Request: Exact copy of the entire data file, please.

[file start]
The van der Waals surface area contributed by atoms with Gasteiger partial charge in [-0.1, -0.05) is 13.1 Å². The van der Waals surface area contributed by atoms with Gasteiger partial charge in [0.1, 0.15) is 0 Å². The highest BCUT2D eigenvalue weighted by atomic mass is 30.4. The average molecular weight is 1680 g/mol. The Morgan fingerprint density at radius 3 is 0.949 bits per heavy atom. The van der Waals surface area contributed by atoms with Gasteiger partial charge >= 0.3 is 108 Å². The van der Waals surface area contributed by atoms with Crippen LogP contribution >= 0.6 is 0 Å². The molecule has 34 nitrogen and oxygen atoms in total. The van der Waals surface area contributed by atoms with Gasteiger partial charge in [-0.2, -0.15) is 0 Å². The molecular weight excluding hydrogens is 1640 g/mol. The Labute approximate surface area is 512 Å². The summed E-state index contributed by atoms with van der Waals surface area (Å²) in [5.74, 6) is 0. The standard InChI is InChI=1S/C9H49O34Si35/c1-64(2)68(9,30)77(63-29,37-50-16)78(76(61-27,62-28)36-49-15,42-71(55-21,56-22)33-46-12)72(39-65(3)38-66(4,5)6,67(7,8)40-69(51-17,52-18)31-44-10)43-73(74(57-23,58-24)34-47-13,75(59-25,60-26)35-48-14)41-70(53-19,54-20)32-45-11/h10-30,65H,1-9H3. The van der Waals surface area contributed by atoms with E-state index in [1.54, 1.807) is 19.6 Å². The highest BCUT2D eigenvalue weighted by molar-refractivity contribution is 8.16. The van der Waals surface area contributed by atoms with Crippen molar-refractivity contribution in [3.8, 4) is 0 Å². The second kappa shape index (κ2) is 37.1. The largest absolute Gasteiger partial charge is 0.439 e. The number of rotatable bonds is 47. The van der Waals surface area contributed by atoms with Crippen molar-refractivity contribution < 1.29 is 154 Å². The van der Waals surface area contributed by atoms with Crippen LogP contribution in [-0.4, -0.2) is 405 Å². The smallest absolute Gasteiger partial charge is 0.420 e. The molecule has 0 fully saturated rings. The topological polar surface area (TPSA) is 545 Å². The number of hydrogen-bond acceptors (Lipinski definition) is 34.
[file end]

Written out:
The van der Waals surface area contributed by atoms with Gasteiger partial charge in [-0.1, -0.05) is 13.1 Å². The van der Waals surface area contributed by atoms with Gasteiger partial charge in [0.1, 0.15) is 0 Å². The highest BCUT2D eigenvalue weighted by atomic mass is 30.4. The average molecular weight is 1680 g/mol. The Morgan fingerprint density at radius 3 is 0.949 bits per heavy atom. The van der Waals surface area contributed by atoms with Gasteiger partial charge >= 0.3 is 108 Å². The van der Waals surface area contributed by atoms with Crippen LogP contribution >= 0.6 is 0 Å². The molecule has 34 nitrogen and oxygen atoms in total. The van der Waals surface area contributed by atoms with Gasteiger partial charge in [-0.2, -0.15) is 0 Å². The molecular weight excluding hydrogens is 1640 g/mol. The Labute approximate surface area is 512 Å². The summed E-state index contributed by atoms with van der Waals surface area (Å²) in [5.74, 6) is 0. The standard InChI is InChI=1S/C9H49O34Si35/c1-64(2)68(9,30)77(63-29,37-50-16)78(76(61-27,62-28)36-49-15,42-71(55-21,56-22)33-46-12)72(39-65(3)38-66(4,5)6,67(7,8)40-69(51-17,52-18)31-44-10)43-73(74(57-23,58-24)34-47-13,75(59-25,60-26)35-48-14)41-70(53-19,54-20)32-45-11/h10-30,65H,1-9H3. The van der Waals surface area contributed by atoms with E-state index in [1.54, 1.807) is 19.6 Å². The highest BCUT2D eigenvalue weighted by molar-refractivity contribution is 8.16. The van der Waals surface area contributed by atoms with Crippen molar-refractivity contribution in [3.8, 4) is 0 Å². The second kappa shape index (κ2) is 37.1. The largest absolute Gasteiger partial charge is 0.439 e. The number of rotatable bonds is 47. The van der Waals surface area contributed by atoms with Crippen molar-refractivity contribution < 1.29 is 154 Å². The van der Waals surface area contributed by atoms with Crippen LogP contribution in [-0.4, -0.2) is 405 Å². The smallest absolute Gasteiger partial charge is 0.420 e. The molecule has 0 fully saturated rings. The topological polar surface area (TPSA) is 545 Å². The number of hydrogen-bond acceptors (Lipinski definition) is 34.